Blue whale skeleton in the Natural History Museum
The blue whale skeleton in the Natural History Museum

Summer holidays

When I started having Alexander lessons my own bodymap was woolly or non-existent, I didn’t know what was where. Slowly it’s shifting closer to reality. I’ve refined it this summer by looking at the skeleton of something very different to me – the whale.  I’ve visited the whales exhibition at London’s Natural History Museum and paid my respects to their newly installed blue whale skeleton, Hope.

Before I went I knew whales were mammals, like us. I wasn’t aware they started out as four-legged land-based animals. Over time, as they moved from land to water, their back legs disappeared, along with most of their pelvic bones. Their front legs became flippers.  They’ve adapted to life in water, but their skeleton is mammal not fish. When they swim, fluke-powered using their strong boneless tails, the movement is up and down along the backbone, not side to side like a fish.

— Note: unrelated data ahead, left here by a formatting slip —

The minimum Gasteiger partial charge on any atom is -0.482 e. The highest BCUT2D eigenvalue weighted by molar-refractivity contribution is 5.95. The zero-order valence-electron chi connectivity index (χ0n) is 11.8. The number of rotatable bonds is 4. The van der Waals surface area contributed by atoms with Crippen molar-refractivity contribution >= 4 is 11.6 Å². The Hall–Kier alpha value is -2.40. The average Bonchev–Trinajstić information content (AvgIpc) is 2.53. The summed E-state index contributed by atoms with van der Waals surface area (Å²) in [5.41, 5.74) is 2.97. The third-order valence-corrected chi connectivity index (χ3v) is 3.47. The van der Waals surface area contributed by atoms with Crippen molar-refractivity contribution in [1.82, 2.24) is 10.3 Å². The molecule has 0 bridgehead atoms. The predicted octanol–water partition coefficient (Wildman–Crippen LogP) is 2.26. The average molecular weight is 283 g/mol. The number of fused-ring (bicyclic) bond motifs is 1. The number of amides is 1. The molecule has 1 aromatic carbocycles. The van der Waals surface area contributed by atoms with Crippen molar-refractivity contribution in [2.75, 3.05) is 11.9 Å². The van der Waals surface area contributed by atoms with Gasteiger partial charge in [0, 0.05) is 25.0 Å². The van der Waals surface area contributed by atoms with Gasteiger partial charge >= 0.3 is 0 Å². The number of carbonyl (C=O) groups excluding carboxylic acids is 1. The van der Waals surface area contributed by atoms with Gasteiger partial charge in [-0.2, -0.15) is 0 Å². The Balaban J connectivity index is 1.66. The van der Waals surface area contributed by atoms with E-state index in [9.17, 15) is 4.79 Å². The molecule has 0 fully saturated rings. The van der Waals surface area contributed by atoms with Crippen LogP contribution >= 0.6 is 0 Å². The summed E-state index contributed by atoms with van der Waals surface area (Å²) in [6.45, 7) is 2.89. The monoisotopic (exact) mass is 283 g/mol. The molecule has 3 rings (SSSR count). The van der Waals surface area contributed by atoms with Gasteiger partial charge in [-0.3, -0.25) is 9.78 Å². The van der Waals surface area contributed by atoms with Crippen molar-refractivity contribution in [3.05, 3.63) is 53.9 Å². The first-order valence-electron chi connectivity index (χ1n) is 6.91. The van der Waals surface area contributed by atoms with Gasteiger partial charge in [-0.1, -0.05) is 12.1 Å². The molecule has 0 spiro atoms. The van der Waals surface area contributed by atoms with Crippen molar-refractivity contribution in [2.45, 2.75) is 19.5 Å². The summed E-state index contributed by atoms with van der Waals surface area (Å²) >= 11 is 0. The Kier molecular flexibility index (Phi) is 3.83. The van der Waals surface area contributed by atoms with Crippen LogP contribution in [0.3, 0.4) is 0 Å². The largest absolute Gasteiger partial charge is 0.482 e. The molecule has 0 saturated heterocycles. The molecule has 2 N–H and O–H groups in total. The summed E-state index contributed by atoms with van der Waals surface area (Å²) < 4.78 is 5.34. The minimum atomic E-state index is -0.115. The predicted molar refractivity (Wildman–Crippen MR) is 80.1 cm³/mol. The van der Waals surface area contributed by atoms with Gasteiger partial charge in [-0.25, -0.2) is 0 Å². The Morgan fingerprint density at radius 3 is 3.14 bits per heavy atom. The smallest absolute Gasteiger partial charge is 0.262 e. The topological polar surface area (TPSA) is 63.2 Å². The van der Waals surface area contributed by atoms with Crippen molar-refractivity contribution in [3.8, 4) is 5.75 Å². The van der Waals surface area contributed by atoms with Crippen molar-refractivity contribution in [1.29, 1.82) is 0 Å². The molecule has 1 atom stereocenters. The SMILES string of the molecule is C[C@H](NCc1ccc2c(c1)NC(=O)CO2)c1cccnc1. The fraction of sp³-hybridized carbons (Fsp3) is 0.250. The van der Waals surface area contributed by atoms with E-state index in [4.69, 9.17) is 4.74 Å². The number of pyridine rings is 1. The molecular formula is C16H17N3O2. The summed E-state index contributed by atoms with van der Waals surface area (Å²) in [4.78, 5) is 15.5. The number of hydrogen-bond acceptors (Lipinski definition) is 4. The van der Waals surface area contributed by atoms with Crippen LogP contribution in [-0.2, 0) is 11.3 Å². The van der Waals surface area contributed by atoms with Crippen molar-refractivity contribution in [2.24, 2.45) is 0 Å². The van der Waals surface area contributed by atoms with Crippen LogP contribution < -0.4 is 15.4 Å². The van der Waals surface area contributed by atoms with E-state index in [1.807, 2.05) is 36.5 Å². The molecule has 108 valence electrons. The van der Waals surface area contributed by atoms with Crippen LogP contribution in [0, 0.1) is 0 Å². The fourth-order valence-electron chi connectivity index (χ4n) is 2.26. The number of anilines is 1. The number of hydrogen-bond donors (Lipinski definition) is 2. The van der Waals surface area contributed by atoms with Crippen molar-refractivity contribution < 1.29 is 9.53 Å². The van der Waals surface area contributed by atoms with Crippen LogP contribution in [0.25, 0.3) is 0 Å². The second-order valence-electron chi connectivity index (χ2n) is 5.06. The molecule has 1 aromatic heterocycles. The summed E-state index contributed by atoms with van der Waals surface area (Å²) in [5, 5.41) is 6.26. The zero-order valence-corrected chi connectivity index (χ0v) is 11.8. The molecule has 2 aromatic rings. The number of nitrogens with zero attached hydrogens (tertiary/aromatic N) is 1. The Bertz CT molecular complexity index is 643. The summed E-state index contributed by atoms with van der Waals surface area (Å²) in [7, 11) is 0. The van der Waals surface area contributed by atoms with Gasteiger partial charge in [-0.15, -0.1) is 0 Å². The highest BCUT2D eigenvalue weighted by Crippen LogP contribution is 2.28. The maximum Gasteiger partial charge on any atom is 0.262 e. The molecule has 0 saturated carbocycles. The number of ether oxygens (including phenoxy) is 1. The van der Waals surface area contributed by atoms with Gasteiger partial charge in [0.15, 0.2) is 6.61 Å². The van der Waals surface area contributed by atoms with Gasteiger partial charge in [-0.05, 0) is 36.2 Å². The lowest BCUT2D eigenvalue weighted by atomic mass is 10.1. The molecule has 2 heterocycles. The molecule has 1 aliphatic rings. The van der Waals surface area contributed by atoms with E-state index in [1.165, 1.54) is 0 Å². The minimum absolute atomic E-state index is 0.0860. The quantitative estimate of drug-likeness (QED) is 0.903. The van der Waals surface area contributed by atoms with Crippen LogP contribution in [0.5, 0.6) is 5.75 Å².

The blue whale skeleton has 356 bones, compared with the 206 in the human skeleton
Gracefully diving to feed

I stood under the vast diving skeleton of the blue whale. I imagined its undulating spine powering it gracefully through the sea. I don’t live underwater, but it’s time for me to trust my back and ‘forget about my legs’ when I move.

Blue whale flipper
Blue whale flipper – no bending at the elbow

Whales have short, stiff necks, and fused neck vertebrae. This stabilises the head, so there’s not much mobility. Movement comes partly from their front limbs. These are now like paddles, with shorter bones than our arms, and fixed elbow joints.  Shoulder joints and shoulderblades remain, connecting flippers into the spine.

Shoulders and arms have been a bugbear for me – letting go of tension, becoming aware of joints, using less effort to pick things up. The sheer size and otherness of whalebones is helpful here – like me and not like me at the same time.

Flipper of the northern bottlenose whale that became stranded in the Thames in 2006
Paddle-like flipper of the northern bottlenose whale
Shoulder joint and scapula (shoulderblade) of blue whale
Blue whale shoulderblade and shoulder joint
Ganges river dolphin flipper, looking eerily similar to a human hand